25. University of Arizona Desecrates Sacred Native
Sources: Action for Cultural Survival, Cultural
Survival, Inc., 215 First Street Cambridge, MA 02142, Date: July/August 1992,
Title: "Apaches Protest Observatory," Author: Jennifer Rathaus; Huracan,
PO Box 7591, Minneapolis, MN 55407, Date: Summer 1992, Title: "Vatican Denies
Sacred Ancestry of Mt. Graham," Author: Sal Salemo; Northern Sun News, PO
Box 581487, Minneapolis, MN 55458-1487, Date: Fall 1992, Title: "Native American
Sacred Lands in Crisis," Author: Sal Salemo; National Catholic Reporter,
115 E. Armour Boulevard, Kansas City, MO 64111, Date: June 16, 1989, Title: "Astronomy
Versus Red Squirrel on Arizona Sierra," Author: Tim McCarthy
Researcher: Judy Bailey
SYNOPSIS: While few Americans know about this issue, protesters
in Brussels, Belgium, drove a bulldozer to the basilica of Scherpenheuvel
to dramatize the fierce battle between Native American Apaches and the
University of Arizona (UofA).
The University of Arizona is the lead agency in an international
project to build a $200 million observatory on Mount Graham, Arizona, a site considered
by the Apaches to be sacred. Partners in the massive UofA project, which reportedly
has connections with the Defense Department's Star Wars effort, include the Max
Planck Institute in Germany, the Vatican and Italy's Arcetri Astrophysical Observatory.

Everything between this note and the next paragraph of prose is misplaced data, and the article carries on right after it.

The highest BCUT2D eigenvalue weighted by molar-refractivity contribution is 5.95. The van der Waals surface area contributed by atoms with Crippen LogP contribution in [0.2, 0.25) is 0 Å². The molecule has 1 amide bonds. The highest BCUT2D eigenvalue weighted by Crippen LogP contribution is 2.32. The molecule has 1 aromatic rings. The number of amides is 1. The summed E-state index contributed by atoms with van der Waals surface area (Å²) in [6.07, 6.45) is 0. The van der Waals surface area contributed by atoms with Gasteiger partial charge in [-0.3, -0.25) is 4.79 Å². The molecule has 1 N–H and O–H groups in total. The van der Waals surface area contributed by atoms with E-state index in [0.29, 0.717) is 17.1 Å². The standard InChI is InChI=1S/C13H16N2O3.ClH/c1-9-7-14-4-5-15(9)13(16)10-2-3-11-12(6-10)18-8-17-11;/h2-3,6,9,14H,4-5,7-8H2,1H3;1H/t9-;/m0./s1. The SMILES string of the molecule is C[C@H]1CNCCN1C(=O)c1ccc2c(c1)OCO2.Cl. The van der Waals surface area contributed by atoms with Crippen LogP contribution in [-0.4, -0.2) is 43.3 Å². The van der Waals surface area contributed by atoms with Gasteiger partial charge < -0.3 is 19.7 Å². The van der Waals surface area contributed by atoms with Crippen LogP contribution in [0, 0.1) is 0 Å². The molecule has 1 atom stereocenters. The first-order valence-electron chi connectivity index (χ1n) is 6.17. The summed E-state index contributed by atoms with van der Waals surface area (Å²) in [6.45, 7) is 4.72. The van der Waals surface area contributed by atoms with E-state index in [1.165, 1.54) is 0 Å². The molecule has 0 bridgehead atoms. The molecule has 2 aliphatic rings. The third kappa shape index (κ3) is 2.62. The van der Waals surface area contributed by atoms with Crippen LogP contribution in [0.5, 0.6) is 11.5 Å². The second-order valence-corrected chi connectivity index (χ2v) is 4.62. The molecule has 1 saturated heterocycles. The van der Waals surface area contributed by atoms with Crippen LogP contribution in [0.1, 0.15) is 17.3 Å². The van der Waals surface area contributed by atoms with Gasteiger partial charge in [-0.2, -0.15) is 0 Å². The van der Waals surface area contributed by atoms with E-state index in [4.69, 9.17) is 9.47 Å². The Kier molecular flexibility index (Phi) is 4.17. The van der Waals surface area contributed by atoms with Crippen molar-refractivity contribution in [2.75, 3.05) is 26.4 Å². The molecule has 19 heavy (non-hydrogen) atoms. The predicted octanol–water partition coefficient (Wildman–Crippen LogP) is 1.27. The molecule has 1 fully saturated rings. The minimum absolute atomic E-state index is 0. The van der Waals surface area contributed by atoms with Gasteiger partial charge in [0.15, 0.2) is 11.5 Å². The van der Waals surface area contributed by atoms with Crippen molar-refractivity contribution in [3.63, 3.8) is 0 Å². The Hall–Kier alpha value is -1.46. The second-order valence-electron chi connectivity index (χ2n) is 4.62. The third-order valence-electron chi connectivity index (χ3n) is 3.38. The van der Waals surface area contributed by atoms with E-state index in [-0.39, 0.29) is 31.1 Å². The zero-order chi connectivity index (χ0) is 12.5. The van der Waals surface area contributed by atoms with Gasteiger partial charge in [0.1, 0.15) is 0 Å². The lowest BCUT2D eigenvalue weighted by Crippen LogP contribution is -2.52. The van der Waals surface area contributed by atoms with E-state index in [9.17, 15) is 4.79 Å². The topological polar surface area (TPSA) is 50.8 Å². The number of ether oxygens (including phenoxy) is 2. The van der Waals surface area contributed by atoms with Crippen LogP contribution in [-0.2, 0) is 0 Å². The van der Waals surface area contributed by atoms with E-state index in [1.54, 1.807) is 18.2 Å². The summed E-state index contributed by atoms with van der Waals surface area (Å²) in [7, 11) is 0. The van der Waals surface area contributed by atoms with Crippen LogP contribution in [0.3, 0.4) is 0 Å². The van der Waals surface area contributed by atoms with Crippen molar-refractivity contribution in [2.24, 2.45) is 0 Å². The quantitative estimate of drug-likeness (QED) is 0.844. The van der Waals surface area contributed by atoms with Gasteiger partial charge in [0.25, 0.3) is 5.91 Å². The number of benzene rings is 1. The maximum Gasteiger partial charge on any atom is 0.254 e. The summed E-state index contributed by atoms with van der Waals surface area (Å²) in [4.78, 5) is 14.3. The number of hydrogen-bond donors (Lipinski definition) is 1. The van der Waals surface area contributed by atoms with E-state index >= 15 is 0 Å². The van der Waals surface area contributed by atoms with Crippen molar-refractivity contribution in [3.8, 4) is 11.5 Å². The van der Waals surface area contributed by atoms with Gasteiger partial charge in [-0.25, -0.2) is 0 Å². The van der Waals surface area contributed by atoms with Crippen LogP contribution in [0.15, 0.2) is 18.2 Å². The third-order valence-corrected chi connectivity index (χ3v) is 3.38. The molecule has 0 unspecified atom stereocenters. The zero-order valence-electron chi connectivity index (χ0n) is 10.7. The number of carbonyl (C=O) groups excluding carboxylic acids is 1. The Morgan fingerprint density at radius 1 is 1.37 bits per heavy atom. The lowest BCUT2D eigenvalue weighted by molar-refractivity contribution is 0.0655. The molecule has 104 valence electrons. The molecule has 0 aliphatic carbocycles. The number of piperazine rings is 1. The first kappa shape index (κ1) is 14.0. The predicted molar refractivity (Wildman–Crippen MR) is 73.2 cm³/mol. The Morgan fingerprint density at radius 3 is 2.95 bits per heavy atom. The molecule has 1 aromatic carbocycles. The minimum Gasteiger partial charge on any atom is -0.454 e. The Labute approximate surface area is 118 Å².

other original partners, such as Harvard University and the Smithsonian Institution,
have withdrawn their financial support.
Fighting the project is a coalition
of groups including the San Carlos Tribal Council, Friends of Mount Graham, the
Apache Survival Coalition, Native Americans and their supporters.
Mount Graham is host to varied plants, insects and animals found only
in this 615 acre national forest. The Apaches have used the site for
hundreds of years for worship and burials and as a source for herbal
medicines. In 1988, Congress approved a rider to the Arizona-Idaho Conservation
Act exempting UofA from the National Environmental Act without public
hearings or debate. An appeal to Congress resulted in exemption for
the project from the Endangered Species Act and the National Forest
the history of the site and its extensive documentation, Father Coyne, S.J., director
of the Vatican Observatory, cites the lack of title, written records and burial
grounds as evidence the site is not sacred, and said that he "cannot find
any authentic Apaches that consider the mountain holy." He adds, "This
land is a gift from God to be used with reason and to be respected. We believe
our responsible and legitimate use enhances its spiritual character." He
denied the project's involvement with SDI research and funding.
anthropologist, Elizabeth Brandt, says "sacred sites are hard to record,
but I have worked in this area for 20 years and I've never seen so much evidence
detailing a sacred site." Despite the massive effort against the project,
investigative reporter Sal Salerno warns, "The powerful collusion of science,